Without a well-written request for proposals (RFP) with clearly defined scope and goals for your project, you’re project would likely go over budget and miss key milestones. Well-written RFPs require broad and specific knowledge of the website, content management, auxiliary systems, challenges currently faced, and aspirations. It should also be concise, specific when necessary, and — equally important— non-prescriptive when necessary. If there are no compelling reasons for a specific solution (e.g. specific CMS), don’t specify it—allow the responding firms to present their own best solutions.

Early on, we realized we didn’t know the whole scope of what would make the project successful. We knew the scope would be immense and that we didn’t have the internal resources to dedicate to uncovering everything we needed to know to write an effective RFP.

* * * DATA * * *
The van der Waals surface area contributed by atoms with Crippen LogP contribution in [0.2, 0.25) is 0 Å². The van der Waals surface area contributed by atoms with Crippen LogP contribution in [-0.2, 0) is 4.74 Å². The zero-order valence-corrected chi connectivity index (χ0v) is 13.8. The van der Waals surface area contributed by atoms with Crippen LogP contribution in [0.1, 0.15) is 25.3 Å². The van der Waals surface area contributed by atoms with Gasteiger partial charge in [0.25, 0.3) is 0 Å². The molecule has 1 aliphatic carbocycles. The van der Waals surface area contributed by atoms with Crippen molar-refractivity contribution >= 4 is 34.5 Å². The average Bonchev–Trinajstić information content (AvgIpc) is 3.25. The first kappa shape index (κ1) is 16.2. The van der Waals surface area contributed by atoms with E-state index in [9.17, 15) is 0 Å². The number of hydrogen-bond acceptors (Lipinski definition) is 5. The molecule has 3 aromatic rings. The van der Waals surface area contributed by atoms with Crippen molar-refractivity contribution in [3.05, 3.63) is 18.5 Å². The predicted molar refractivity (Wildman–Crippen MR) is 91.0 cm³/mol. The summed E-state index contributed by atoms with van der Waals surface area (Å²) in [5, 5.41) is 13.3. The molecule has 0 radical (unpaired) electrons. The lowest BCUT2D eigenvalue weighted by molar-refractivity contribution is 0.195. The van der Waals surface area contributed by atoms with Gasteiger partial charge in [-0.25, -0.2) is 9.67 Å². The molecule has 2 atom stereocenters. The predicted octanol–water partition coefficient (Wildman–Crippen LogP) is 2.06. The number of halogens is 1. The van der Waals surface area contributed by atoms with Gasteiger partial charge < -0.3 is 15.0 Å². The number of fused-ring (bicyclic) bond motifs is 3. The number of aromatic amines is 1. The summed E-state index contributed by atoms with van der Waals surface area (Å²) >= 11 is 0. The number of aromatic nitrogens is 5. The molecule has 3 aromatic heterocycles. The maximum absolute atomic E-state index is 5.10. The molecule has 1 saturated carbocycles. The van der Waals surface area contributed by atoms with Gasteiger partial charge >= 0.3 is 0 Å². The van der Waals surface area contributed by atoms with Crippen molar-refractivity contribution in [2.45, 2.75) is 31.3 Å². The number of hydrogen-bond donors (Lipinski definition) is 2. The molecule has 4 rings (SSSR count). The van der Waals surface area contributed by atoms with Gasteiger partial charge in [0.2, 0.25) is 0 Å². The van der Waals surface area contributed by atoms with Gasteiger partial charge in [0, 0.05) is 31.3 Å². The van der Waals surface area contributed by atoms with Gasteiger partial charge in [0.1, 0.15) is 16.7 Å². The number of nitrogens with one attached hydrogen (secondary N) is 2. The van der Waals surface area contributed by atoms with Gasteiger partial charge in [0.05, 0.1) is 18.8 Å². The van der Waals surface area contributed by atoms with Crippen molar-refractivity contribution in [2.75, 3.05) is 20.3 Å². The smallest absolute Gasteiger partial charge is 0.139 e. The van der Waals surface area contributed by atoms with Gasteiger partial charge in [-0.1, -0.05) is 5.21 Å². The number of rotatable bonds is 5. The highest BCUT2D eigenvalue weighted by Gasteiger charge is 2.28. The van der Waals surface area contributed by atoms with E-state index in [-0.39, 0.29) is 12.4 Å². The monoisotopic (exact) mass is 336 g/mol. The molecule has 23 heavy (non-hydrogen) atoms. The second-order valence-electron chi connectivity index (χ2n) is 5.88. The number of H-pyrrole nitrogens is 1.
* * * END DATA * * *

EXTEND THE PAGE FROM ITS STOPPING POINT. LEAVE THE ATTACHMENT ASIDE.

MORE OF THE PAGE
We decided to work with a local firm to write our RFP. This phase kicked off with a few meetings to discuss objectives and the history of our website and ancillary systems. To gain a clear picture of all the systems used on campus and how they interact with business practices and other systems, I and two key members of our IT department met with our representative at the firm, listing out all known systems on campus, what they’e used for, and who is responsible for the associated data and content. The result of this six-hour meeting was a system diagram. This document has been very useful to help us understand our existing digital ecosystem.